Billy Squier was the very serviceable, lead guitarist throughout the evening. As Ringo commented in another, late moment, it had been an evening of jamming. Give these guys a solo, and they extend it to the hilt. “I Wanna Be Your Man”, Squier expanded well beyond its pat 2-1/2 minutes with protracted, rocking, fret board runs. He also has toured with “James” Paul, which helps explain his steady professionalism and the humorous, dialogue slip-up, “thank you, Paul,” when Ringo handed to him the reins for his first solo.
Hamish Stuart looked a bit like Hugh Hefner, of all people. If this was a Kid Rock concert or a Scooby-Doo premier, I might expect to have caught a glimpse of “Pambo” as well, but then this event was Ringo. Maybe that was Barbara Bach’s sister about Row 11, stage left, whom I glimpsed, surveying the theatre before commencement. Is her hair shorter now? Was that you, “Marge”? Stuart is the bassist from the disco-era, “Average White Band.” Frank Zappa, iconoclast that he was, loved to poke fun at disco. "His purposes may have been bifurcated, it wasn’t just the beat: anathema was any vehicle forcing him to share the spotlight with the public."
Included, from the Ringo Rama album, --incidentally, the tour kicked off at Casino Rama, in Ontario-- was “Never Without You”, about his pal, Beatle George. A very touching song, it reflects how Ringo feels about the man who put him in the Beatles. Then, in the second hour, “Choose Love” was done, although I prefer the Roundheads’ versions, studio and live. Not that one approach is necessarily better, it’s simply possible that, how Squier, Marx, Winter, Argent, Hamish & Escovedo pull it off, takes some getting used to.
Ringo was in amiable form, high-fiving audience members close to stage and receiving Beatles memorabilia for comment. “I’m not going to autograph this album. You’ll have it on E-bay in no time and auction it for a fortune!” He acknowledged a large portion of the male fans with the extension of Happy Fathers’ Day wishes. Prior to his “Memphis In My Mind” rendition, he had to re-focus audience attention to his introduction. It was near the end, and the night was growing long.
Even when people love you so much, Ringo, the public grows tired of running after you without receiving any affirmation in exchange. When the tour began, Wednesday, Ringo lamented that last year’s “Choose Love” album had only sold all of ten copies throughout Canada. Ritchie needs to exercise his promotion skills more firmly, if that’s a priority with him. “What goes on in your heart? What goes on in your mind?”
There was fan Astrid yesterday evening, who traveled from Brazil to see this. She brought art for Mr. Starr to appreciate, deposited with an assistant, and reminisced about how she had gotten an audience with authentic George during one of the four times she went to see him perform, when he came out front to receive fans. It’s a bit like standing up the bride at the altar. How many times is she going to dress rehearsal, without completion?
At this stage of his career, one might wonder how Ringo sees the world, what his goals are, what it is that he wishes to achieve next. What is it that he feels he owes to his public and to himself now? He says that peace and love are the only answers, but then, inaccessible, flits away like a duende, without connecting the dots for us. So, he means these good vibes in an abstract, detached, remote way, like a motivational tape which one might re-play from time to time, “to recharge one’s batteries”; but, security controlled our “recording” devices! How frustrating.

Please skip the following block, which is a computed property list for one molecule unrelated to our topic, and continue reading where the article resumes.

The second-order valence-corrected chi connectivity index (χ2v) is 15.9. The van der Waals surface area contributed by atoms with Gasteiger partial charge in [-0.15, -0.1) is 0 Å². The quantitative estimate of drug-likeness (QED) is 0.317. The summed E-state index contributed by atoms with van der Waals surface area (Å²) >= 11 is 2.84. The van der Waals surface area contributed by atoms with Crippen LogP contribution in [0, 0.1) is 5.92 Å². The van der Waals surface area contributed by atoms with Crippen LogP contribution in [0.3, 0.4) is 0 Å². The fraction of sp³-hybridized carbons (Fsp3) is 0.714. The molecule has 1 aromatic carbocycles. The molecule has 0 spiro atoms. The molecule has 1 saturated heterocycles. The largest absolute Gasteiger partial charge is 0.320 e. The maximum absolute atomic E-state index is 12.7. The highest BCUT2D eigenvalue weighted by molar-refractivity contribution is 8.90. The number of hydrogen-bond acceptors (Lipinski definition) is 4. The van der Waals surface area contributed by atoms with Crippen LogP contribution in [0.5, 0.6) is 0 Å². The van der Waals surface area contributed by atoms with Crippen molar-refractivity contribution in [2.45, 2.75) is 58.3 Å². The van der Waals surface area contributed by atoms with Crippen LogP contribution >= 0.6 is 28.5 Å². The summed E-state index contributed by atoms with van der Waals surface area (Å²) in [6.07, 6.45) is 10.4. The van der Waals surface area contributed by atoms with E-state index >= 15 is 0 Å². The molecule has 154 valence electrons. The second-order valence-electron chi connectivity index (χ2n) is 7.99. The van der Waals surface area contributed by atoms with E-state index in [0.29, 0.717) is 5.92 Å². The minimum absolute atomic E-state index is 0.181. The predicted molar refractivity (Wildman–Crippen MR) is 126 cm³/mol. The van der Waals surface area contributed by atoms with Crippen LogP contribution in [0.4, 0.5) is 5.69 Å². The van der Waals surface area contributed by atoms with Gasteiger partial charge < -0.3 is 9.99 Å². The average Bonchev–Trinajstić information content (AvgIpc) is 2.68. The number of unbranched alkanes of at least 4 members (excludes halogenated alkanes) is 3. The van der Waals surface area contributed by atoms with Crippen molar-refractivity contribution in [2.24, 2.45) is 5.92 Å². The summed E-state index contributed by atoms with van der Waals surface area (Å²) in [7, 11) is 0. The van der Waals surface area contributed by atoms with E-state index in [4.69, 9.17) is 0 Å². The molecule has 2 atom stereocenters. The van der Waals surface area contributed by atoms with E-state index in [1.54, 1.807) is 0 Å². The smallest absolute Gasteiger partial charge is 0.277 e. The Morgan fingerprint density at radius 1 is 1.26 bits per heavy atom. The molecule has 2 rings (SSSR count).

Jack Nicholson, at this stage of his career, makes “Anger Management” and “About Schmidt”. Humphrey Bogart made “The Left Hand of God” and “The Harder They Fall”, debilitated efforts easily eclipsed by his earlier films-noir and Bacall productions. Lawrence Welk made hundreds of syndicated shows, now hosted in re-runs by former acolytes. Tito Puente and Buddy Rich kept working to avoid retirement, as their daily religion. Some, like Ted Nugent and Don McLean, we wonder why we don’t hear more of. So, here are various examples of talents in the league, major or farm team, of Ringo, and their miscellaneous rendezvous with posterity.
Ringo Starr, this time out, delivers about 50% Ringo and the other 50%, protégés. His Roundheads, from the last couple of albums, are absent from the ensemble, including, notably, Mark Hudson, plus additional associate, Mark Rivera. What is put on the table for us is someone else’s solid musicianship, with Ringo as co-performer, your host and tour guide. All on board, for this trip with the All-Starrs; itinerary, watch your local listings for new stops. “Jay Leno,” I am told, is next.
Bio: The author is a real estate broker from Lake Forest, IL, who enjoys writing. His interests include science, government, music, and humanitarianism. He resides in Waukegan with his wife and children, and is a graduate of Carthage College and University of Illinois (U-C).
Copyright 2006 by Mark Drobnick
Re-publication, in whole or part by direct recipient, hereby authorized.
(Released: June 18, 2006)
2523 Poplar Street
Waukegan, Illinois 60087 U.S.A.
Phone: (847) 782 – 1168
For more Drobnick reviews, please see: